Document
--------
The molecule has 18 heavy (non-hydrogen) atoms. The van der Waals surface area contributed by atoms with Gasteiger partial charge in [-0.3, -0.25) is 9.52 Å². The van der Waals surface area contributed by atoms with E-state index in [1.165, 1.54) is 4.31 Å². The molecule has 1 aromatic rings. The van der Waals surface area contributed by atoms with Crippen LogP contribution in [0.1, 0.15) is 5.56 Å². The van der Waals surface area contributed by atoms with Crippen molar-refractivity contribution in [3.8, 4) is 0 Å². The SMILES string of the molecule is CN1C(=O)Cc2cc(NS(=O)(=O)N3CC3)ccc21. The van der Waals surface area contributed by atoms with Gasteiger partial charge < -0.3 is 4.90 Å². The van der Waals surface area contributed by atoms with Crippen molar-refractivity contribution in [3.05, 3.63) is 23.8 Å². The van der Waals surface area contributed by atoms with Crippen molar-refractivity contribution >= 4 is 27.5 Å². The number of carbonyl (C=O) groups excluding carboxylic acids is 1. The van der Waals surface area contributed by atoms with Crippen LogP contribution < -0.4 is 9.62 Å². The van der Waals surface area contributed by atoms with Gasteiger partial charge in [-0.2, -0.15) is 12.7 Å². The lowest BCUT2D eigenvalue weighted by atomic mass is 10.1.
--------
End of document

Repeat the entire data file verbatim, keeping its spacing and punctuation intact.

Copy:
The molecule has 18 heavy (non-hydrogen) atoms. The van der Waals surface area contributed by atoms with Gasteiger partial charge in [-0.3, -0.25) is 9.52 Å². The van der Waals surface area contributed by atoms with E-state index in [1.165, 1.54) is 4.31 Å². The molecule has 1 aromatic rings. The van der Waals surface area contributed by atoms with Crippen LogP contribution in [0.1, 0.15) is 5.56 Å². The van der Waals surface area contributed by atoms with Crippen molar-refractivity contribution in [3.8, 4) is 0 Å². The SMILES string of the molecule is CN1C(=O)Cc2cc(NS(=O)(=O)N3CC3)ccc21. The van der Waals surface area contributed by atoms with Gasteiger partial charge < -0.3 is 4.90 Å². The van der Waals surface area contributed by atoms with Crippen molar-refractivity contribution in [3.05, 3.63) is 23.8 Å². The van der Waals surface area contributed by atoms with Crippen molar-refractivity contribution >= 4 is 27.5 Å². The number of carbonyl (C=O) groups excluding carboxylic acids is 1. The van der Waals surface area contributed by atoms with Crippen LogP contribution < -0.4 is 9.62 Å². The van der Waals surface area contributed by atoms with Gasteiger partial charge in [-0.2, -0.15) is 12.7 Å². The lowest BCUT2D eigenvalue weighted by atomic mass is 10.1.